• That is one great Max story, Angie. I would do the same for Ellie B, and she would start the trip back at 70 pounds. I would be in biiiiig trouble. As far as wading in with her, ah, no thank you. Not my thing. I never was a lake water lover. Or tolerator, even.


  6. I know this post is about Ellie B and your walk but I just wanted to say that I like how you call Karen, ‘my dear wife.’ A wise man once told me that it’s not enough to love your wife, you must cherish her… (it seems you do) 🙂
    Diana xo


  7. Why is the leash on her snout? I’ve never seen that. We put them on the collar. Nonetheless, she looks happy. I’m glad she was brave enough to want to get in the water. We took our dogs to the dog park a couple weeks ago, and they barely touched the water, so I told my son I’d pay him $5 if he’d walk the pier and toss Tonto in. And by golly, he did. And Tonto could swim! So that worked out.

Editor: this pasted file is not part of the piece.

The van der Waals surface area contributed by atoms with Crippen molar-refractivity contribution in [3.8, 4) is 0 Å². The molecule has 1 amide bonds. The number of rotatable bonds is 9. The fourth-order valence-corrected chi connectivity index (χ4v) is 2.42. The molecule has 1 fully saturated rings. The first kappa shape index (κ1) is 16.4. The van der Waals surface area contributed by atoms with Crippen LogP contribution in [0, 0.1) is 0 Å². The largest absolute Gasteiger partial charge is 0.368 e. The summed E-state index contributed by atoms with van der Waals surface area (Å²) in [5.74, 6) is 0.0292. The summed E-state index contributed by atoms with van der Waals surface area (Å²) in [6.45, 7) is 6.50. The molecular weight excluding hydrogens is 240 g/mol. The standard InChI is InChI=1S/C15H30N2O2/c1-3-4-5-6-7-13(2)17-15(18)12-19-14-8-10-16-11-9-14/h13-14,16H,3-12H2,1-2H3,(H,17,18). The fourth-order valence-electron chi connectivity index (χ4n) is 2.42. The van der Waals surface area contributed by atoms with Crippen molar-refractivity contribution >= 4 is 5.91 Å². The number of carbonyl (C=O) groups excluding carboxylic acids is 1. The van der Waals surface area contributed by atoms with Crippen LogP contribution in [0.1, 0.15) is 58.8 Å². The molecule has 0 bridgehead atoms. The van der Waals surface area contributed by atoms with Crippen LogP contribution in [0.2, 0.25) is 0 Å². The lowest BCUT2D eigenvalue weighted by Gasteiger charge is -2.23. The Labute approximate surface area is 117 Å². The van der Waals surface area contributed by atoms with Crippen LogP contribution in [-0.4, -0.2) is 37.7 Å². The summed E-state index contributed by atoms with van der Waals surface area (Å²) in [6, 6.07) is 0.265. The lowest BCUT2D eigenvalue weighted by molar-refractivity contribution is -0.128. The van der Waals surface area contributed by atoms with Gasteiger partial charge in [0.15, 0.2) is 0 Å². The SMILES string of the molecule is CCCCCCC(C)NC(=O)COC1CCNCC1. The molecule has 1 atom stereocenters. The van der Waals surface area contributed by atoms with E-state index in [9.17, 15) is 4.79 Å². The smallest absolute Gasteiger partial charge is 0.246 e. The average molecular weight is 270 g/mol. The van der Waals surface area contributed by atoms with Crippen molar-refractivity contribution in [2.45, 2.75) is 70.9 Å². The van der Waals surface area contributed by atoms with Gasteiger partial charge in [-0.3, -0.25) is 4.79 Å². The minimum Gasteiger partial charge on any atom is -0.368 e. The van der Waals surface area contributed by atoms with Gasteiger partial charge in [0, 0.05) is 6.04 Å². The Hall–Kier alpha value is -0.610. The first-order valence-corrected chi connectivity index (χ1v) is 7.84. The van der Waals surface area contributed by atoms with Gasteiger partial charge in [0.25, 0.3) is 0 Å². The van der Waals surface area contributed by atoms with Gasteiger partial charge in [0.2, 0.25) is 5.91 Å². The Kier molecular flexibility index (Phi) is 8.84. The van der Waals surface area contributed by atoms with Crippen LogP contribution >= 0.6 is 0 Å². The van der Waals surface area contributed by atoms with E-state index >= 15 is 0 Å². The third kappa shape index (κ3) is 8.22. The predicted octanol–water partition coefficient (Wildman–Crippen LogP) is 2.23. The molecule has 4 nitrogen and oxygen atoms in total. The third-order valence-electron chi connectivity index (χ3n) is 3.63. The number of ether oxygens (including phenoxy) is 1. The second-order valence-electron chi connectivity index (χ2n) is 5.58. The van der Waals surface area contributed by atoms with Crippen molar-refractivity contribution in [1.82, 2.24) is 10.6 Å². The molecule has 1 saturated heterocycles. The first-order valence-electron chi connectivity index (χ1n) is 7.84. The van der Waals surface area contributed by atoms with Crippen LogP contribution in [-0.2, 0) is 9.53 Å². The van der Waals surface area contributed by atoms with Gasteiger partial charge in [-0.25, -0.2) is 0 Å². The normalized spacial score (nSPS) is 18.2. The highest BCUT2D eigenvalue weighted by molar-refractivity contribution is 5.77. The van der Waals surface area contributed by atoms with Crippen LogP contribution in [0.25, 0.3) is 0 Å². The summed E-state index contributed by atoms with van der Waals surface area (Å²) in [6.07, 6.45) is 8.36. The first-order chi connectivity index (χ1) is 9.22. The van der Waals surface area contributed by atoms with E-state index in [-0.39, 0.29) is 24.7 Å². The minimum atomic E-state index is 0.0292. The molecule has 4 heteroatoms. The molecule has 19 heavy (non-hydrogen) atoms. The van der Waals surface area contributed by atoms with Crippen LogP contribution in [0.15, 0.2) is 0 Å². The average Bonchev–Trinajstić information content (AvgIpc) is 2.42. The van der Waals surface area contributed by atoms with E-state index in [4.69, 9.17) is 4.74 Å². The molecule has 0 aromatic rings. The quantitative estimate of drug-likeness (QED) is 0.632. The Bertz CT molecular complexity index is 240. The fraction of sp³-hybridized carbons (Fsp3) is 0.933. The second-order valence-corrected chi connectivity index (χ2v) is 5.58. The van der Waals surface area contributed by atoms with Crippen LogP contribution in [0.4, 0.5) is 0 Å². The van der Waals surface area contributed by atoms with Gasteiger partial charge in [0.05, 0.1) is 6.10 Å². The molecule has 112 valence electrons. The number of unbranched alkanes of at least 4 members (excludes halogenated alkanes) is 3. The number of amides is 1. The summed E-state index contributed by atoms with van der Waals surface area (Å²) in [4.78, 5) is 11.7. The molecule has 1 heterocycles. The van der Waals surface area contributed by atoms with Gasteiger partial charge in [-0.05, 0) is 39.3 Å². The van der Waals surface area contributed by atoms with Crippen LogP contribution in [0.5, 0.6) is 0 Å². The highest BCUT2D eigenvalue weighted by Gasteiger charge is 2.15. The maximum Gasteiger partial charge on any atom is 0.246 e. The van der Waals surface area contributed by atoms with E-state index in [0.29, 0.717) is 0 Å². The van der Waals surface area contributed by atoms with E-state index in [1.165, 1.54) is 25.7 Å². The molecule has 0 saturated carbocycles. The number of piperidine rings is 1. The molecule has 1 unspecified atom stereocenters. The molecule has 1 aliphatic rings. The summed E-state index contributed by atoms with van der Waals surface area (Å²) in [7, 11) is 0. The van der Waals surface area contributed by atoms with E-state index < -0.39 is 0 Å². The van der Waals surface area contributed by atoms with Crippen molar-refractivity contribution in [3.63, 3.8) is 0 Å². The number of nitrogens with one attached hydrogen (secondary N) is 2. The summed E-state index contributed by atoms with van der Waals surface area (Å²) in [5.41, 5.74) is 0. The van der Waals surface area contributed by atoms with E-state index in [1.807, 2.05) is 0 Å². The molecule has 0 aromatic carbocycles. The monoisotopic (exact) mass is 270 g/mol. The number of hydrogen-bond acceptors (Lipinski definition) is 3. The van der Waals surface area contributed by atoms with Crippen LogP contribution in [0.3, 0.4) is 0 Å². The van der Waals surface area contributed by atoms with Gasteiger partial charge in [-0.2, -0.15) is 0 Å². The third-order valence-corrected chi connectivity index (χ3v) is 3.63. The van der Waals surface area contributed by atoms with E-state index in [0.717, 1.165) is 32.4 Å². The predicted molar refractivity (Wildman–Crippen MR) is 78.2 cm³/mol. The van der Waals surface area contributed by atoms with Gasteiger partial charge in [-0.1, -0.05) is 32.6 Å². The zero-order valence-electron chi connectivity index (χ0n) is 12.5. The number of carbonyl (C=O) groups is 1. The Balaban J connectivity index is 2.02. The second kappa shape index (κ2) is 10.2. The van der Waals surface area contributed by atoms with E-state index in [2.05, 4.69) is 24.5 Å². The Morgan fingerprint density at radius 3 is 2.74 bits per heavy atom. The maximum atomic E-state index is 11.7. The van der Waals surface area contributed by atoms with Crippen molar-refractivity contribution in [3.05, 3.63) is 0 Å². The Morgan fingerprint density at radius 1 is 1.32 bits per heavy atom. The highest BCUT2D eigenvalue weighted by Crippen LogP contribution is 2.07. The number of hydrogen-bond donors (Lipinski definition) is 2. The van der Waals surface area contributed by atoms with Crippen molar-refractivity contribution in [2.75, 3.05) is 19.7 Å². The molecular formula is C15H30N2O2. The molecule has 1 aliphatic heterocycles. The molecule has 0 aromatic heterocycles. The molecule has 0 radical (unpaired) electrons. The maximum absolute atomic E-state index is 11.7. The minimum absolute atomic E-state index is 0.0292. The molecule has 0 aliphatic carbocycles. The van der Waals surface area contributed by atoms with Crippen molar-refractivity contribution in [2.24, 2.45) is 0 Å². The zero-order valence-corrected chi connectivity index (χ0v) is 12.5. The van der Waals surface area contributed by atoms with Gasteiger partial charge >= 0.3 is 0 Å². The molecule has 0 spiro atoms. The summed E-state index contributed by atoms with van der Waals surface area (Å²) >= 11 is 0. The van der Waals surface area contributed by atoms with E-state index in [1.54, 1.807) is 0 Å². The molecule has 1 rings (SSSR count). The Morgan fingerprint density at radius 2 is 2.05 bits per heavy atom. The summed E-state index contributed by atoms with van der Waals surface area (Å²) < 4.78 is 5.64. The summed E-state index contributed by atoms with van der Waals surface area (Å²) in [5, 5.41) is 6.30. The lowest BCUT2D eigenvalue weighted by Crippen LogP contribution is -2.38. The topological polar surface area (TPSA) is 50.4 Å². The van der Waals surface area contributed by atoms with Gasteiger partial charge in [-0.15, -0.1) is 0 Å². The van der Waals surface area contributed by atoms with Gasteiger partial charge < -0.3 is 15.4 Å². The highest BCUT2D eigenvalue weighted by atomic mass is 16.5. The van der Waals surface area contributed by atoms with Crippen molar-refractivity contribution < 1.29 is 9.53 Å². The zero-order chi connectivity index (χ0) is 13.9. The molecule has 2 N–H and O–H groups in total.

• I’m glad Tonto could swim! If Tonto had sank, that might have been the worst $5 you ever spent, Kerbey.

      The leash is attached to Ellie B’s Gentle Leader. It is a contraption that gently tugs her head if she pulls too hard. Her obedience school trainers swore by it when she was yanking me around the doggie classroom. And it worked. I thought perhaps we could get rid of it as she matured, but every time we try to just go straight to the collar, as you say, she’s back to pulling my arm out of its socket. Maybe in time she’ll get less eager on the leash.


  8. If I were to get a marker, it would probably be for my parents, but the place has yet to be determined. A dog would be a nice little life additive in my future as well. We’re lucky to have a lot of nice waterside trails and parks around the area. You definitely had a great day to walk.


    • Ellie B lapped up the atmosphere. Ba-dum-dum. I hope you figure out where to get a marker for your folks, Chris, before, not after. For all of you to walk to the spot to see it together for the first time would be priceless, don’t you think?